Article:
Crowdsourced song lets the masses compose - one note at a time

Ready to vote for the song’s next note? (Image: TRACEY NEARMY/Corbis)

The next note is in your hands. A new website named CrowdSound is conducting a massive musical experiment – by asking strangers to come together to write a song.

The site is the brainchild of Brendon Ferris, a programmer living in the Dominican Republic. Ferris was inspired by the teamwork on Wikipedia, and on reddit, the news site where users decide which posts and comments belong on top.

If the masses could collaborate successfully there, he thought, then perhaps they could come together to do the same for music.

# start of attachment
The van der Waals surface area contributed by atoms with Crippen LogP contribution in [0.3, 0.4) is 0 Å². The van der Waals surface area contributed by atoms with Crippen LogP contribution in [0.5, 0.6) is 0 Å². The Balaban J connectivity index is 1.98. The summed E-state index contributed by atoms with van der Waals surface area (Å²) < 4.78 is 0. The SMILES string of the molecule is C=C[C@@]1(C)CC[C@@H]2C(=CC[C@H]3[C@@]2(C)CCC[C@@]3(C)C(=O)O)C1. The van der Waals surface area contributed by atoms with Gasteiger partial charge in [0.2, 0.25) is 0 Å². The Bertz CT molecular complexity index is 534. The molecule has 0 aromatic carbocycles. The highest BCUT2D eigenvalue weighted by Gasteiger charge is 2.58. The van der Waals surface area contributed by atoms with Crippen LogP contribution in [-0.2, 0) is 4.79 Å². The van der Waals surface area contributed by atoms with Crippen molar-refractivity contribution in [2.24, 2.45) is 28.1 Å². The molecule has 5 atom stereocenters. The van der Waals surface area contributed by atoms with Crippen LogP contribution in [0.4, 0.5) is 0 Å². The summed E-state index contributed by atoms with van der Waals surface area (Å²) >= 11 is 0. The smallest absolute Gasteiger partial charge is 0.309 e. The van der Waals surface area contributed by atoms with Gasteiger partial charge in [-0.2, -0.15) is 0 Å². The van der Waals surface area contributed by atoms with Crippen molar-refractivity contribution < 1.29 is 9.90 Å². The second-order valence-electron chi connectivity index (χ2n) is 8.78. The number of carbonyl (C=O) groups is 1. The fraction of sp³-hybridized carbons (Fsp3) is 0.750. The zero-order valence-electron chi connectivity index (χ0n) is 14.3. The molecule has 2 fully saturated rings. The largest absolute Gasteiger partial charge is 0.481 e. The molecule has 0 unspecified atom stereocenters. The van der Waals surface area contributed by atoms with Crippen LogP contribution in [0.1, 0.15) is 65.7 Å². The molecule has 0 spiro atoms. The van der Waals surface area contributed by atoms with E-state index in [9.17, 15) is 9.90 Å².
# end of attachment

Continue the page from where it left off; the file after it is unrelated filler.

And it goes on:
“My way of thinking was, if the crowd decides what the next note is, then there must be something there that appeals to the most people,” says Ferris. “The song should sound good to everybody.”

On CrowdSound, the song builds up one note at a time, guided by a chord structure predetermined by Ferris. Visitors listen to what’s been written so far, and then are offered a choice of what to add next: one of a handful of musical notes, or perhaps a rest. After 50 votes, the most popular selection is added to the song and the cycle starts again.

Crowdsourcing has already found some success in the music world, though usually with an expert overseeing the final product. In 2013, Swedish DJ Avicii invited people to submit and vote on sounds, with the top choices finding their way into the song X You. American composer Eric Whitacre has curated videos of disparate singers to create a “virtual choir”.

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